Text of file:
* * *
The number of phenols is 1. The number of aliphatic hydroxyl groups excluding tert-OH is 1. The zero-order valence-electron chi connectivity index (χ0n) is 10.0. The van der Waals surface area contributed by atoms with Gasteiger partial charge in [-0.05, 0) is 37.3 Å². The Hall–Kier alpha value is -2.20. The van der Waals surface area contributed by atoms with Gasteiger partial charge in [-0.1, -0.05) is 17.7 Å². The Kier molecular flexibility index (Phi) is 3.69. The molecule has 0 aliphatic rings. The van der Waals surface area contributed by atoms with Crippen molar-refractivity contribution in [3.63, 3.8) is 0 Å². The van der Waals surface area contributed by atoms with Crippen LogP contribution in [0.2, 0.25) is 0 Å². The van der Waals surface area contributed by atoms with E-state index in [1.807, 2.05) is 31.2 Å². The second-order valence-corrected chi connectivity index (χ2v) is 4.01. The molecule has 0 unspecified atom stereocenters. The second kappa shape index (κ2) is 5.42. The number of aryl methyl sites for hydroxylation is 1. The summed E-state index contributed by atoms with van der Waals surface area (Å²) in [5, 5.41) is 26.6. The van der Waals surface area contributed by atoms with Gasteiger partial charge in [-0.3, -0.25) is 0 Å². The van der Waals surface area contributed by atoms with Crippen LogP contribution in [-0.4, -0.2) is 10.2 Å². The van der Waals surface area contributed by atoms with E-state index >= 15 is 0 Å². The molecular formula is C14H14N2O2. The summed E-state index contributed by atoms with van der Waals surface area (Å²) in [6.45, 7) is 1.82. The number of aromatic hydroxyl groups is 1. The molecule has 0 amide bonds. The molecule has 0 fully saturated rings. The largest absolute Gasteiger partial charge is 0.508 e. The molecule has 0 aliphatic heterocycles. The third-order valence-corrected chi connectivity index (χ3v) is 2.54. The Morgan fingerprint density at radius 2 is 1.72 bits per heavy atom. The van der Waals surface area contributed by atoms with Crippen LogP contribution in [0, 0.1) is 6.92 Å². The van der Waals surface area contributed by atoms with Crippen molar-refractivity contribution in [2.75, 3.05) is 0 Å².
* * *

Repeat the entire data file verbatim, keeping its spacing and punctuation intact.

The number of phenols is 1. The number of aliphatic hydroxyl groups excluding tert-OH is 1. The zero-order valence-electron chi connectivity index (χ0n) is 10.0. The van der Waals surface area contributed by atoms with Gasteiger partial charge in [-0.05, 0) is 37.3 Å². The Hall–Kier alpha value is -2.20. The van der Waals surface area contributed by atoms with Gasteiger partial charge in [-0.1, -0.05) is 17.7 Å². The Kier molecular flexibility index (Phi) is 3.69. The molecule has 0 aliphatic rings. The van der Waals surface area contributed by atoms with Crippen molar-refractivity contribution in [3.63, 3.8) is 0 Å². The van der Waals surface area contributed by atoms with Crippen LogP contribution in [0.2, 0.25) is 0 Å². The van der Waals surface area contributed by atoms with E-state index in [1.807, 2.05) is 31.2 Å². The second-order valence-corrected chi connectivity index (χ2v) is 4.01. The molecule has 0 unspecified atom stereocenters. The second kappa shape index (κ2) is 5.42. The number of aryl methyl sites for hydroxylation is 1. The summed E-state index contributed by atoms with van der Waals surface area (Å²) in [5, 5.41) is 26.6. The van der Waals surface area contributed by atoms with Gasteiger partial charge in [-0.3, -0.25) is 0 Å². The van der Waals surface area contributed by atoms with Crippen LogP contribution in [-0.4, -0.2) is 10.2 Å². The van der Waals surface area contributed by atoms with E-state index >= 15 is 0 Å². The molecular formula is C14H14N2O2. The summed E-state index contributed by atoms with van der Waals surface area (Å²) in [6.45, 7) is 1.82. The number of aromatic hydroxyl groups is 1. The molecule has 0 amide bonds. The molecule has 0 fully saturated rings. The largest absolute Gasteiger partial charge is 0.508 e. The molecule has 0 aliphatic heterocycles. The third-order valence-corrected chi connectivity index (χ3v) is 2.54. The Morgan fingerprint density at radius 2 is 1.72 bits per heavy atom. The van der Waals surface area contributed by atoms with Crippen LogP contribution in [0, 0.1) is 6.92 Å². The van der Waals surface area contributed by atoms with Crippen molar-refractivity contribution in [2.75, 3.05) is 0 Å².